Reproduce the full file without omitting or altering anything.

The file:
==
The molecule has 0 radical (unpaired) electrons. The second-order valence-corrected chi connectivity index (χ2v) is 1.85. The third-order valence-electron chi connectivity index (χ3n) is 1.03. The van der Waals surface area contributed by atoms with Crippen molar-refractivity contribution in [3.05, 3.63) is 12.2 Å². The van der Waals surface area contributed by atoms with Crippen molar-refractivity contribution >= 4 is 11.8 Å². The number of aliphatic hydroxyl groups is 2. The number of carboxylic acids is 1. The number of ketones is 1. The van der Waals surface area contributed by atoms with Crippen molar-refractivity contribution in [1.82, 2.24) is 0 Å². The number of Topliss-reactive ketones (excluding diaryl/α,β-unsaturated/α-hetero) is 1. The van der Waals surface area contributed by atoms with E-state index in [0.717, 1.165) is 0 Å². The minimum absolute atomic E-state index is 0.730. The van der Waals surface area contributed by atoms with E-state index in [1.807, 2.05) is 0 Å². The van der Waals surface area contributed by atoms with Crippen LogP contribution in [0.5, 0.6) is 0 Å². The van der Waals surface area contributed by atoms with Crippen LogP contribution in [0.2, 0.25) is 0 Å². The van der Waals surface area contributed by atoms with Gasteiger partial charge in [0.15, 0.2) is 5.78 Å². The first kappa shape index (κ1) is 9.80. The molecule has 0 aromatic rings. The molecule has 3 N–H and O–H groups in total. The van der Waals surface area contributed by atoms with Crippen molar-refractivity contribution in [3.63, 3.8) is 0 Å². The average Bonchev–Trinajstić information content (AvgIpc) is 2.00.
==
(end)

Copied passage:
The molecule has 0 radical (unpaired) electrons. The second-order valence-corrected chi connectivity index (χ2v) is 1.85. The third-order valence-electron chi connectivity index (χ3n) is 1.03. The van der Waals surface area contributed by atoms with Crippen molar-refractivity contribution in [3.05, 3.63) is 12.2 Å². The van der Waals surface area contributed by atoms with Crippen molar-refractivity contribution >= 4 is 11.8 Å². The number of aliphatic hydroxyl groups is 2. The number of carboxylic acids is 1. The number of ketones is 1. The van der Waals surface area contributed by atoms with Crippen molar-refractivity contribution in [1.82, 2.24) is 0 Å². The number of Topliss-reactive ketones (excluding diaryl/α,β-unsaturated/α-hetero) is 1. The van der Waals surface area contributed by atoms with E-state index in [0.717, 1.165) is 0 Å². The minimum absolute atomic E-state index is 0.730. The van der Waals surface area contributed by atoms with E-state index in [1.807, 2.05) is 0 Å². The van der Waals surface area contributed by atoms with Crippen LogP contribution in [0.5, 0.6) is 0 Å². The van der Waals surface area contributed by atoms with Crippen LogP contribution in [0.2, 0.25) is 0 Å². The van der Waals surface area contributed by atoms with Gasteiger partial charge in [0.15, 0.2) is 5.78 Å². The first kappa shape index (κ1) is 9.80. The molecule has 0 aromatic rings. The molecule has 3 N–H and O–H groups in total. The van der Waals surface area contributed by atoms with Crippen molar-refractivity contribution in [3.63, 3.8) is 0 Å². The average Bonchev–Trinajstić information content (AvgIpc) is 2.00.